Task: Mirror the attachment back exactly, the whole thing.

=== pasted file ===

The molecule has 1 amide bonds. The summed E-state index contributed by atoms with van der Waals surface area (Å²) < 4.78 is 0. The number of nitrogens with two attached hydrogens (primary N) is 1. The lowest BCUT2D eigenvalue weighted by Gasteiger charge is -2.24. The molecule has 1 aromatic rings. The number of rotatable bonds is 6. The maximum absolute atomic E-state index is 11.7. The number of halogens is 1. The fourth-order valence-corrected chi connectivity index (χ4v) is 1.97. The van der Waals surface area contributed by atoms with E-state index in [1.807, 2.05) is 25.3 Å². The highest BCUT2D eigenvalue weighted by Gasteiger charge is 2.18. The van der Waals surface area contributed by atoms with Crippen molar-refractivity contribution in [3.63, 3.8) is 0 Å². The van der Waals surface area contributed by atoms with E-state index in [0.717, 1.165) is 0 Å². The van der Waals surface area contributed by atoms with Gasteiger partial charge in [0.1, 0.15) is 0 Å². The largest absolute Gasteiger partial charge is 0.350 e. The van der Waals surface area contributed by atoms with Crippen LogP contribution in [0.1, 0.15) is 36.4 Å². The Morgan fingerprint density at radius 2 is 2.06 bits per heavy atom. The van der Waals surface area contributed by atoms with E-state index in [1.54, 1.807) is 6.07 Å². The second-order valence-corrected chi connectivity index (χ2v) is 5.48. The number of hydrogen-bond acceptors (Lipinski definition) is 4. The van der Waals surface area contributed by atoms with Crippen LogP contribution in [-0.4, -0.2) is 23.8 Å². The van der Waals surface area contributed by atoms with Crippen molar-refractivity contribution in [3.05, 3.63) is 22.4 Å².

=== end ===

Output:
The molecule has 1 amide bonds. The summed E-state index contributed by atoms with van der Waals surface area (Å²) < 4.78 is 0. The number of nitrogens with two attached hydrogens (primary N) is 1. The lowest BCUT2D eigenvalue weighted by Gasteiger charge is -2.24. The molecule has 1 aromatic rings. The number of rotatable bonds is 6. The maximum absolute atomic E-state index is 11.7. The number of halogens is 1. The fourth-order valence-corrected chi connectivity index (χ4v) is 1.97. The van der Waals surface area contributed by atoms with E-state index in [1.807, 2.05) is 25.3 Å². The highest BCUT2D eigenvalue weighted by Gasteiger charge is 2.18. The van der Waals surface area contributed by atoms with Crippen molar-refractivity contribution in [3.63, 3.8) is 0 Å². The van der Waals surface area contributed by atoms with E-state index in [0.717, 1.165) is 0 Å². The van der Waals surface area contributed by atoms with Gasteiger partial charge in [0.1, 0.15) is 0 Å². The largest absolute Gasteiger partial charge is 0.350 e. The van der Waals surface area contributed by atoms with Crippen LogP contribution in [0.1, 0.15) is 36.4 Å². The Morgan fingerprint density at radius 2 is 2.06 bits per heavy atom. The van der Waals surface area contributed by atoms with E-state index in [1.54, 1.807) is 6.07 Å². The second-order valence-corrected chi connectivity index (χ2v) is 5.48. The number of hydrogen-bond acceptors (Lipinski definition) is 4. The van der Waals surface area contributed by atoms with Crippen LogP contribution in [-0.4, -0.2) is 23.8 Å². The van der Waals surface area contributed by atoms with Crippen molar-refractivity contribution in [3.05, 3.63) is 22.4 Å².